At a press conference today, the mayor introduced a new weapon in his ongoing war on graffiti: your smartphone.
Rob Ford hates graffiti. He hates it so much that he’s willing to don coveralls, pick up a power washer and do his best to banish it from the streets of Toronto forever. He hates it so much that, blind with rage, he’s unable to discern the difference between tagging and street art. He hates it so much that he has willed into existence a new smartphone app that allows Torontonians to report unsightly graffiti for imminent clean-up by City workers.
Okay, so maybe that last one’s not completely accurate. Today, down an alleyway in Corso Italia, Mayor Ford was on hand with Davenport Ward 17 Councillor Cesar Palacio to unveil the launch of two new apps, See Click Fix and TDOT 311, which, as Ford says, will help improve government efficiency that the taxpayers deserve. “This is an example of friends helping friends, folks,” the mayor said, pointing to two people white-washing a tagged-up garage (see below). “We’re gonna get this city spotless—mark my words, the war on graffiti has just begun,” he continued in typical hyperbolic nature. Since the launch of Clean Toronto Together on April 4, over 4,000 square metres of graffiti have been eradicated so far, at a cost of roughly $50 per metre (paid by the taxpayer, it should be noted).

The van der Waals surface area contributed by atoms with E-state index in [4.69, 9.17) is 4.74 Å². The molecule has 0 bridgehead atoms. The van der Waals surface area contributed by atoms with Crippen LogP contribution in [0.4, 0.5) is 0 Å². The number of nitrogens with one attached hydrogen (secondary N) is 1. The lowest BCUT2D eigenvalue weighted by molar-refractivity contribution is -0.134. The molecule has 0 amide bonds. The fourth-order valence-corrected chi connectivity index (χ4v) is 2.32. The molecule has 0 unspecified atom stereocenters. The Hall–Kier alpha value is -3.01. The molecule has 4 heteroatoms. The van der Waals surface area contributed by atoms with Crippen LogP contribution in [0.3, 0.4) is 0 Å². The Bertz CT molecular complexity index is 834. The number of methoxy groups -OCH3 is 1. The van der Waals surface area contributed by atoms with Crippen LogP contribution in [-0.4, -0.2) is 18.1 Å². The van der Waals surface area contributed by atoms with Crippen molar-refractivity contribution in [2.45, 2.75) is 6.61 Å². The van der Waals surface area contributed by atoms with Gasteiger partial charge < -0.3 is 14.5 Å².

So how exactly do the new applications work? Downloadable through the City of Toronto website, the apps connect directly to 311 Toronto and alert city workers of unwanted graffiti. If it exists on city property, the workers will go out and clean it up in a timely fashion (though anything resembling hate speech will be cleaned up in less than 24 hours).
But how does this app help people with graffiti on their private property? Short answer: It doesn’t really. Sure, the graffiti will be reported to the city quicker than before, but it will still be up to the property owner to have that unwanted mess removed at their own expense.
And in a slightly contradictory turn of events, also launched today was the StreetARToronto initiative, a new program that counteracts graffiti and vandalism by raising awareness about street art. “Through community involvement, we are able to bring a sense of beauty and character to neighbourhoods,” Palacio said. Under this new program, grants will be available to help revitalize areas of different communities that have been vandalized by senseless graffiti, giving local and emerging street artists a chance to create colourful murals (apparently, a graffiti deterrent). But just how many of these murals will be reported with the new applications is anyone’s guess.